The nine treasons of “13 Reasons”

By: Megan Graves, Columnist

I waste so much of my time streaming TV shows. It’s not an exaggeration to say that, if I’m compelled enough, I can devour an entire series in under a week. I’m not proud, but since I’m always finishing a show, I’m always looking for new content to drown in.

Last week, I submerged myself into “13 Reasons Why,” a Netflix series based off a 2007 novel by Jay Asher.  Let me just warn you right now that if you haven’t seen this series, I am about to spoil the shit out of it.

Since I am so very clever, I will offer you all a list that I shall call, “13 (meh, nine) Reasons Why I Am Not Super Okay With ‘13 Reasons Why.’” Things are about to get spoiled.

1. I’m not the only person talking about this right now, but this show gives a certain level of power to suicide, and I find that to be dangerous. It gives off a message of, “If you kill yourself, then everyone who hurt you will be hurt worse by your death,” like it’s the ultimate payback. It’s a harmful message to give, particularly to an audience of people who could be struggling in their own way. No matter how strongly someone is able to hurt or cause a reaction in others by taking their own life, the fact remains that they have lost their life.

It’s not a winning situation.

2. The bruise/cut that Clay gets in the beginning of the show so that we can make the distinction between current Clay and flashback Clay doesn’t even kind of look real, and no one seems to be talking about it.

3. The idea that love is enough to prevent suicide is wishful thinking at its best, and it’s highly damaging at its worst. Yes, it’s important to try and not be a jerk to people. Yes, it’s important to look out for your friends. But a lot of the time when someone commits suicide, even the people who loved and knew them best never saw it coming. It doesn’t necessarily mean they weren’t getting enough love and support in their life.

It means that mental health and suicidal tendencies are complex, and there’s no easy fix or universal answer.

4. Did we really need two rape scenes? My biggest complaint with how sexual violence is depicted in film and TV is that it’s overwhelmingly depicted as a struggle. This leads to things such as laws that require a survivor to physically resist the act in order for it to be deemed rape. (The Maryland legislature recently passed a bill that will change this definition in our state).

Our concept of reality is based off of what we see. I’m not saying that sexual violence involving a struggle doesn’t occur. It does. But our society seems to still have a hard time coping with the idea that just because a person didn’t actively or physically say no, it doesn’t change the fact that they were raped.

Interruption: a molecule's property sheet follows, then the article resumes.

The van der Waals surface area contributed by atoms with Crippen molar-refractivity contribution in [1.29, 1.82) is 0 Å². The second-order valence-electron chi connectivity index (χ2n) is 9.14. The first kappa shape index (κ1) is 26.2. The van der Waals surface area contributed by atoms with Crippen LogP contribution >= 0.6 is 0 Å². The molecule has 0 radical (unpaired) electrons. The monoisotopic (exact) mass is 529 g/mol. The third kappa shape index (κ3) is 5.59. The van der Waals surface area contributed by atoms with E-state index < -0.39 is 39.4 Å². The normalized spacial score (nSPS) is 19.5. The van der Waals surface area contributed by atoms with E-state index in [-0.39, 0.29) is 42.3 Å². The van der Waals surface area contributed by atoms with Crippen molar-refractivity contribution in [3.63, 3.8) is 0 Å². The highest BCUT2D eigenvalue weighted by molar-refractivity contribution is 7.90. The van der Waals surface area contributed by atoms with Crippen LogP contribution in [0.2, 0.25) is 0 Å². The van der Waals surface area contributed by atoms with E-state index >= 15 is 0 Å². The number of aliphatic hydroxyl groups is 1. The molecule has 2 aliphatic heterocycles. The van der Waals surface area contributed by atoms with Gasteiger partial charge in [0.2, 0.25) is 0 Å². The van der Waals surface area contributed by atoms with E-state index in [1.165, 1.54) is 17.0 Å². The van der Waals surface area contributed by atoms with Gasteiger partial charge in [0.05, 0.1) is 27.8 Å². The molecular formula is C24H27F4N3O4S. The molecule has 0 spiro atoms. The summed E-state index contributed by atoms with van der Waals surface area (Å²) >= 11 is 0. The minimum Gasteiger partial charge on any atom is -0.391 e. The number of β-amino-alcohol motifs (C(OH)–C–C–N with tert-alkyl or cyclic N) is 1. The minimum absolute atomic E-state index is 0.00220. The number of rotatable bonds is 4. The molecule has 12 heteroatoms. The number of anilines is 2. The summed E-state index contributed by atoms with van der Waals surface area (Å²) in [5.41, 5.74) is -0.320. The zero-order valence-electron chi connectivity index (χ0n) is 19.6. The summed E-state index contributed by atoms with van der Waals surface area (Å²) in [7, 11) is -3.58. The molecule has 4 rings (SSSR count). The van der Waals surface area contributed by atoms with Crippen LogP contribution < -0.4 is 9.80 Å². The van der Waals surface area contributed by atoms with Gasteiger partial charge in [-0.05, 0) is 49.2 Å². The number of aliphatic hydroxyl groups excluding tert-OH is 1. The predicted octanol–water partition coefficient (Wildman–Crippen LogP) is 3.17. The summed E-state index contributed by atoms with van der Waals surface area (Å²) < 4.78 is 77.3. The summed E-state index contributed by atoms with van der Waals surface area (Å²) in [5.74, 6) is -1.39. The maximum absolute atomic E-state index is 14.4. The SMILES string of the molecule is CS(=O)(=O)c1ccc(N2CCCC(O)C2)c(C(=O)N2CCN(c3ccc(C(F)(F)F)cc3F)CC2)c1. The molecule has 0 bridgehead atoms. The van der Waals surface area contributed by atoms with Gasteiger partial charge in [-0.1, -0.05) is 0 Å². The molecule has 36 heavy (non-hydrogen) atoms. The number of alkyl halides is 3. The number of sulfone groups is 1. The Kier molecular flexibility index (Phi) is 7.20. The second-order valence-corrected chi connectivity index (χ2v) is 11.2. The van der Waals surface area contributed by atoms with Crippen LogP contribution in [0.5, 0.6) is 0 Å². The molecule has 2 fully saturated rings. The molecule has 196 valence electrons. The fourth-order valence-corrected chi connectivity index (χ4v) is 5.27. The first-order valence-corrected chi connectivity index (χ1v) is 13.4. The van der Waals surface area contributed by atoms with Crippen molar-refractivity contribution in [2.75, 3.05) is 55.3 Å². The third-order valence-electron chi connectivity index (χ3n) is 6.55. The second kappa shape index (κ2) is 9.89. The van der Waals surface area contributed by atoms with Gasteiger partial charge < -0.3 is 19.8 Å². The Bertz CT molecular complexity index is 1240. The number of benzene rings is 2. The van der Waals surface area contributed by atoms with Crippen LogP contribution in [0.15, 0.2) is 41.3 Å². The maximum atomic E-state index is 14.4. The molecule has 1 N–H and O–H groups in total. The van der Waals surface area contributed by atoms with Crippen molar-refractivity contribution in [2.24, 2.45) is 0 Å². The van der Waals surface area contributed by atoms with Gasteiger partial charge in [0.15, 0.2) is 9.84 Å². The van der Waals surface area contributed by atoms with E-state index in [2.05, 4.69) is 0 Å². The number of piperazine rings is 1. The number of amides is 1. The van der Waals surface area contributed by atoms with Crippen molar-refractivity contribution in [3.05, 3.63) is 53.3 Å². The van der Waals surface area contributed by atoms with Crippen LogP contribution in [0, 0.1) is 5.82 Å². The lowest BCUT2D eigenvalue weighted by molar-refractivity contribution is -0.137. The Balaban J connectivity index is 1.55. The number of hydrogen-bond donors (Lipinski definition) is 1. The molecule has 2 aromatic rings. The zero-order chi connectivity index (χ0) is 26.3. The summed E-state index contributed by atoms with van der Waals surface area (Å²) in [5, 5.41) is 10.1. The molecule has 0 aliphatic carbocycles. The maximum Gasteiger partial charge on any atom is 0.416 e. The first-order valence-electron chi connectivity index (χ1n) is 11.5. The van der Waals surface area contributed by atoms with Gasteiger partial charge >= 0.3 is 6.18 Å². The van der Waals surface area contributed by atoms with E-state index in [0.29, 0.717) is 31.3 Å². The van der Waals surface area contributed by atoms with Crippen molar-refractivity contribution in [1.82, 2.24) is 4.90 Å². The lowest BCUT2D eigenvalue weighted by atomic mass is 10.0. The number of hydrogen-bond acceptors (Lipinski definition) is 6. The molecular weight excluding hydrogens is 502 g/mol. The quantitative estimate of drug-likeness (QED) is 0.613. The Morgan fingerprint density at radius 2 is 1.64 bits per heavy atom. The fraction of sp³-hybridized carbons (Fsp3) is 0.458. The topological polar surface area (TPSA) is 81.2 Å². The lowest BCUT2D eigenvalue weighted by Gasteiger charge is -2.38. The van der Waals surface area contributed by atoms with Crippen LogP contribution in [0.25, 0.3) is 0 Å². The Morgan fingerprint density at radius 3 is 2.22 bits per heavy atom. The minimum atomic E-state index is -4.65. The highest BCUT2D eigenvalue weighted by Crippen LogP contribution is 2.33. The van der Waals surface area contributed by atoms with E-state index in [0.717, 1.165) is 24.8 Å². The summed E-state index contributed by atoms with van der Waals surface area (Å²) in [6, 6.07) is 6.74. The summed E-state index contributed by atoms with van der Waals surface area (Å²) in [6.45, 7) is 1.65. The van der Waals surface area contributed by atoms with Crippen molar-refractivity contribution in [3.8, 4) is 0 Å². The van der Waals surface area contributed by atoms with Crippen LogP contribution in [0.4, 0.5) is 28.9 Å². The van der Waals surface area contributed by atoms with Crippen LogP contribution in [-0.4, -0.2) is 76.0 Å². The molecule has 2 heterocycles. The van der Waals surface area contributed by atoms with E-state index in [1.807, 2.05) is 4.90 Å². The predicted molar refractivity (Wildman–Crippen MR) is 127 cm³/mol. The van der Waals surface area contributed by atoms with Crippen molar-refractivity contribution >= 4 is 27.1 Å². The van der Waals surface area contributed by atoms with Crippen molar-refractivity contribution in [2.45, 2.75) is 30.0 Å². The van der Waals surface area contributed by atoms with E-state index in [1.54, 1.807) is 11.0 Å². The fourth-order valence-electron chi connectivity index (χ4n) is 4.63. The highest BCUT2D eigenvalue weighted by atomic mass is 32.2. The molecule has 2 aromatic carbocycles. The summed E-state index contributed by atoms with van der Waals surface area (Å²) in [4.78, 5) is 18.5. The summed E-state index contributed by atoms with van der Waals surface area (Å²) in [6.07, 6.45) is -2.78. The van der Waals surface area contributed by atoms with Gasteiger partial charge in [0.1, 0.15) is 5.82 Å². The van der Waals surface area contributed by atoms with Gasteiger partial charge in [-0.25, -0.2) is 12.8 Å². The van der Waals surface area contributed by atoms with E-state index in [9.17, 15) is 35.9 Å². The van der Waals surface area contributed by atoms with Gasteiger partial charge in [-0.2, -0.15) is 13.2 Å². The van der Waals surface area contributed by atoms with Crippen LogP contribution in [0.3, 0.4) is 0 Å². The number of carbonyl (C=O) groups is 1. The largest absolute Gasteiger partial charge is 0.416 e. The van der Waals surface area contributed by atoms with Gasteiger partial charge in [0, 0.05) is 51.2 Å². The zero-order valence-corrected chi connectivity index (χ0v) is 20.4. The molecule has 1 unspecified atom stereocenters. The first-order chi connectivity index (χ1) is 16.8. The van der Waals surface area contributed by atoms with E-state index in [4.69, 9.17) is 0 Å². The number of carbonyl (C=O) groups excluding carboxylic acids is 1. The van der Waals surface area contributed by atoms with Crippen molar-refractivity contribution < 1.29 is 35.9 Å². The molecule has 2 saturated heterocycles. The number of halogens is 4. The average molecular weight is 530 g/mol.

That’s why I could swallow the first scene, where we saw Jess passed out while Bryce raped her. It’s a reminder that rape doesn’t require a fight in order for it to be rape. But apparently that wasn’t entertaining enough, because we go back to the cinematic trope of the struggle in the second scene where Bryce rapes Hannah. We need to talk about sexual violence. We need to be aware that it takes so many different forms. But maybe we don’t need to see two graphic rape scenes over the course of 13 episodes to make that happen.

5. Tony’s hair seems to get larger and larger in each episode? What’s that about?

6. I’m not an expert, but I think that maybe fully showing a suicide is incredibly damaging and not really all that necessary. For me, at least, it didn’t give more weight to the fact that Hannah killed herself. It just added shock value.

7. The whole scene in which Clay listens to his tape was a bad time.

In it, she’s telling him that when she yelled at him to leave the night they almost hooked up at that party, she actually wanted him to stay. This is so, so dangerous. That falls into the idea that women don’t mean what they’re saying — so when we say “no” or “leave,” we mean “yes” and “stay.” This show adds the idea that if you do leave when we say to leave, we could end up committing suicide. I don’t yell at my TV screen often, but let me tell you, I was yelling when I heard this.

8. Why did it take Clay so long to listen to all of the tapes in the first place? Yeah, yeah, there wouldnt be much of a show if he just absorbed all of them in one sitting. But, come on. Who would take that long?

9. The concept of someone leaving behind 13 tapes describing exactly why they chose to commit suicide is unrealistic to the point of being unfathomable. Theres rarely any form of explanation. Its a question that those who are left with the gaping void that suicide causes spend their entire lives trying to answer. Itd be nice to have tragedies and life-scarring events explained to us in thorough detail, and it made for a compelling TV show, but its not how the world works.

I was going to be so clever, as I said before, and write 13 reasons why this show didnt sit right with me, and I certainly could, but this is already turning out to be the longest piece I’ve written for my column so far. So here are my final thoughts.

The show was compelling. I wanted to know what happened next, and I was intrigued enough to watch all of it pretty quickly. But it is deeply problematic. I would even go so far as to warn that it could be harmful to people battling suicidal thoughts, depression and the healing process that comes after trauma.

Lets keep talking about mental health, bullying and sexual violence, because thats how we gain understanding and change how our world operates. And every time we talk about it, lets do a better job than the time before. Let this show be the rocky foundation we use to build bigger and better things, and lets keep trying.

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